9. Thank you, the first video I've come accross that explains things clearly and simply. Wished you were based out of NJ.

  10. Hi, I am Advisor in need of a GREAT yet to the point and fun Estate planning presentation that keeps the clients engaged (not yawning) for clients that could also be used for attracting CPA's. All suggestions would be GREATLY appreciated!!

  11. Great video. I’m a soon to be attorney who is interested in doing this as part of his practice. Great simplified information. I’ve been getting really detailed info but it’s good to be reminded and reenforced with basics.

  12. We had living trust drafted in 2005. the lawyer had a nice fancy meal at the seminar and I got suckered in. She had me put everything in the trust then she said I have to retitle my house my condoeverything except for my bank accounts. then when you retire she said come see me. The cost was like $2500 I think can't remember exactly. It was real confusing her & the firm name was on every it seem like every other page about 40 pages long. I don't know I just did'nt feel comfortable with her. I went to a different attorney his was 14 pages long was easy to understand he said I didn't have to put everything in the trust. it was a will/pour-over trust straightforward his name was on two or three pages that's it. I had to go down to my county clerk office in New Jersey. she's recommended that don't try to do it yourself go to a title company so they can retitle house & condo back in your names husband and wife. To reassure me my attorney said I have the same exact will/trust you have so reassured it's okay.
    The first attorney with a fancy meal is now a cfp & to estate planning attorney!! which I thought was a conflict of interest. So I feel better.

  13. Hey, what about a family member who has a trustor committed to a nursing care facility claiming dementia hoping for a quick death so that the trustor doesn't be allowed the freedoms to revoke the trust altogether. Thus being the 100% beneficiary/Trustee?

  14. I have my assets in beneficiary designations for my children. She doesn't explain how an irrevocable trust would protect these assets in the case of divorce, drug addiction, etc. All of which I am not concerned about anyway.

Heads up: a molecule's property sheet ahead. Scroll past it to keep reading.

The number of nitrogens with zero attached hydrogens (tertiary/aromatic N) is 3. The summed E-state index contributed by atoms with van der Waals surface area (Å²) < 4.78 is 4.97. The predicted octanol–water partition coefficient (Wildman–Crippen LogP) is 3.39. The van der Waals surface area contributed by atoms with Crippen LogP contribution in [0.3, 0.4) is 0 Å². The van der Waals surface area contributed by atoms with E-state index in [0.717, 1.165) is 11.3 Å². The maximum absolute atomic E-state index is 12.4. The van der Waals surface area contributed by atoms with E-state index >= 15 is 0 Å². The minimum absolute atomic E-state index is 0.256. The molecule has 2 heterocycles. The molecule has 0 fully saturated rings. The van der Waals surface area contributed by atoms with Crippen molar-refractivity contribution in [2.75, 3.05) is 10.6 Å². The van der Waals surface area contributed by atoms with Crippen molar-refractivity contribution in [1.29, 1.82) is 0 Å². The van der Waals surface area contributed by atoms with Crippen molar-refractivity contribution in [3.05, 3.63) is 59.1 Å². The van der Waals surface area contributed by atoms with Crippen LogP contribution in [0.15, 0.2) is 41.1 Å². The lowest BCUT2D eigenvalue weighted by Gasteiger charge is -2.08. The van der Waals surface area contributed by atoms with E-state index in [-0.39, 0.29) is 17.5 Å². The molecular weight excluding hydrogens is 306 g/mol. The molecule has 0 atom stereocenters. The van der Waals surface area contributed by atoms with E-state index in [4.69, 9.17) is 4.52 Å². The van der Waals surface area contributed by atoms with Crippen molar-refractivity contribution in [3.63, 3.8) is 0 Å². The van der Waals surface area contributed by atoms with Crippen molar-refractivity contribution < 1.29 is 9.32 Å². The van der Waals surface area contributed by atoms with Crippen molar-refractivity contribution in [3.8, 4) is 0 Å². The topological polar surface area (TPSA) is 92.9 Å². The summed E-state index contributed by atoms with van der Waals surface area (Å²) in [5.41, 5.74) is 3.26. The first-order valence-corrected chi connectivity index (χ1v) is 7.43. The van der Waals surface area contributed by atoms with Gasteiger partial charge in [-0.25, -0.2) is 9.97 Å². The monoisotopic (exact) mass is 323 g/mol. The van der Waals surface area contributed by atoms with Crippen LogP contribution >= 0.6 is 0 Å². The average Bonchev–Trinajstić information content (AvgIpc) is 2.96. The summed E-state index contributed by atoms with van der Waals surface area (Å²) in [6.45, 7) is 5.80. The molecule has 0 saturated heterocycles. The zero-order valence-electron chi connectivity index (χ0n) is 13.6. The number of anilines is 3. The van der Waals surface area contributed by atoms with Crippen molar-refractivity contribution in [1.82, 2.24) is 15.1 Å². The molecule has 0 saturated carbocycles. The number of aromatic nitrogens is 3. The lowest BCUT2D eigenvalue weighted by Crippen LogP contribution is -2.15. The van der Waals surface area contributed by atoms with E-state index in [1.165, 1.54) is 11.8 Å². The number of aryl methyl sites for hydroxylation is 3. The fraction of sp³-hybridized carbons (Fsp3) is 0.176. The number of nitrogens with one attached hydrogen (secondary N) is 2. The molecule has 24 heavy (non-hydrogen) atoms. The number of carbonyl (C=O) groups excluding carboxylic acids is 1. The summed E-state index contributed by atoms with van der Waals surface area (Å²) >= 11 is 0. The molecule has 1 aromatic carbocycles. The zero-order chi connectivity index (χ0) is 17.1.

15. My mother’s husband recently passed. They have a trust and she and he were both Trustees/Executors, I believe. In his will he passed on cash money to my mother and his siblings. Your funding of the Trust comments resonates with me because that’s what my concern is. Is there a window for funding the trust before things go into probate. I realize there are some unknowns I may need to determine to get a complete answer, but any insight would be helpful.

  16. Thank you so much! I'm sitting for the July 2019 bar exam and Barbri did a horrible job on their trusts section. This cleared up so much! Thumbs up!

  17. When it comes to second marriages with 3 daughters on one side and one daughter on the other, what is the best type of trust for protection for my one daughter,? I come to the marriage with more assets and I want to protect my one daughter's interests. Very good material in the video. Look forward to your comment. Thanks

  18. How do you fund a trust? What kind of person usually handles trusts? Do you have to give them permission to invest your money however they see fit or can you just say you want it left alone in a bank? If you avoid probate do you also avoid having to make a will? How do those guys make their money and how do tou track it?

  19. If there are two people in a trust and they can not come to an agreement such as in selling or not selling a property, how is the decision made? Who can "break the tie"?

  20. Excellent video, very informative. I am a trust and estate practitioner in England and I’m going to use this simplified information to help my clients understand how trusts work. Thank you!

  21. Appreciate the video and the way you presented it. But…. 401K and IRA beneficiary designations allow for a rollover and conversion to a death IRA which keep it from being taxed at a higher rate, no? Life insurance I agree should go to the trustee of the trust but I would caution not planning for high tax at a lump sum distribution…

  22. Thanks for this info…..You state, A revocable living trust DOES not provide asset protection, & this is a problem for some, but I have no idea what you're talking about, w/ "asset protection".

Leave a Reply

Your email address will not be published. Required fields are marked *